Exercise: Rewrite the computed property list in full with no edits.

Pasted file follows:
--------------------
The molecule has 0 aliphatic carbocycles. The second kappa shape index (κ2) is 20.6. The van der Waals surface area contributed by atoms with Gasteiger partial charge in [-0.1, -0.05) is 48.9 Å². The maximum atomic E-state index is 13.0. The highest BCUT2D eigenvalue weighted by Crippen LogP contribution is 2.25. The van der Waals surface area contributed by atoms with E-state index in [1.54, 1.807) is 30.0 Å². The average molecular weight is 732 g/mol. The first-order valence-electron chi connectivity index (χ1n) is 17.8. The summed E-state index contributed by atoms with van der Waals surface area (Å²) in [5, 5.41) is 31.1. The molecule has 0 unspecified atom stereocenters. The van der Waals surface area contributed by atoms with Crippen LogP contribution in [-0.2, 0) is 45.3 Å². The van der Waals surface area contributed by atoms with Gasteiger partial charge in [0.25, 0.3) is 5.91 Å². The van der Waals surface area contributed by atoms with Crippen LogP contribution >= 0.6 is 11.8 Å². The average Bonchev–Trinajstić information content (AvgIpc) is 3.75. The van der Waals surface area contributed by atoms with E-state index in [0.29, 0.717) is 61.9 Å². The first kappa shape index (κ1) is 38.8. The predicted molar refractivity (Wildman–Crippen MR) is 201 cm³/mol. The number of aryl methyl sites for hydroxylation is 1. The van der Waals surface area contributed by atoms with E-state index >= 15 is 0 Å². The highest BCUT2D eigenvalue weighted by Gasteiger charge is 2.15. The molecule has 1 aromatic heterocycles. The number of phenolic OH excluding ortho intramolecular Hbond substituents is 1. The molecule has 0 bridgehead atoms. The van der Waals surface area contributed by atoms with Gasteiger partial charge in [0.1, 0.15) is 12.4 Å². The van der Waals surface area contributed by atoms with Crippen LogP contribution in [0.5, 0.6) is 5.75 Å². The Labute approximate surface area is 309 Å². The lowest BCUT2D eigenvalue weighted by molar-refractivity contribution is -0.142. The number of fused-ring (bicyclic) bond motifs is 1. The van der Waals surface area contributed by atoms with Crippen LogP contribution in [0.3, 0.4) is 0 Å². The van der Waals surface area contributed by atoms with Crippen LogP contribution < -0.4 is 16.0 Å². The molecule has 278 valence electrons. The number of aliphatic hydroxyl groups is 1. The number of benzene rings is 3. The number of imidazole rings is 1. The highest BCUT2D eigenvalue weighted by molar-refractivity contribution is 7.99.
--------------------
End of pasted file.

The molecule has 0 aliphatic carbocycles. The second kappa shape index (κ2) is 20.6. The van der Waals surface area contributed by atoms with Gasteiger partial charge in [-0.1, -0.05) is 48.9 Å². The maximum atomic E-state index is 13.0. The highest BCUT2D eigenvalue weighted by Crippen LogP contribution is 2.25. The van der Waals surface area contributed by atoms with E-state index in [1.54, 1.807) is 30.0 Å². The average molecular weight is 732 g/mol. The first-order valence-electron chi connectivity index (χ1n) is 17.8. The summed E-state index contributed by atoms with van der Waals surface area (Å²) in [5, 5.41) is 31.1. The molecule has 0 unspecified atom stereocenters. The van der Waals surface area contributed by atoms with Crippen LogP contribution in [-0.2, 0) is 45.3 Å². The van der Waals surface area contributed by atoms with Gasteiger partial charge in [0.25, 0.3) is 5.91 Å². The van der Waals surface area contributed by atoms with Crippen LogP contribution >= 0.6 is 11.8 Å². The average Bonchev–Trinajstić information content (AvgIpc) is 3.75. The van der Waals surface area contributed by atoms with E-state index in [0.29, 0.717) is 61.9 Å². The first kappa shape index (κ1) is 38.8. The predicted molar refractivity (Wildman–Crippen MR) is 201 cm³/mol. The number of aryl methyl sites for hydroxylation is 1. The van der Waals surface area contributed by atoms with E-state index >= 15 is 0 Å². The highest BCUT2D eigenvalue weighted by Gasteiger charge is 2.15. The molecule has 1 aromatic heterocycles. The number of phenolic OH excluding ortho intramolecular Hbond substituents is 1. The molecule has 0 bridgehead atoms. The van der Waals surface area contributed by atoms with Gasteiger partial charge in [0.1, 0.15) is 12.4 Å². The van der Waals surface area contributed by atoms with Crippen LogP contribution in [0.5, 0.6) is 5.75 Å². The Labute approximate surface area is 309 Å². The lowest BCUT2D eigenvalue weighted by molar-refractivity contribution is -0.142. The number of fused-ring (bicyclic) bond motifs is 1. The van der Waals surface area contributed by atoms with Crippen LogP contribution in [0.3, 0.4) is 0 Å². The van der Waals surface area contributed by atoms with Crippen LogP contribution < -0.4 is 16.0 Å². The molecule has 278 valence electrons. The number of aliphatic hydroxyl groups is 1. The number of benzene rings is 3. The number of imidazole rings is 1. The highest BCUT2D eigenvalue weighted by molar-refractivity contribution is 7.99.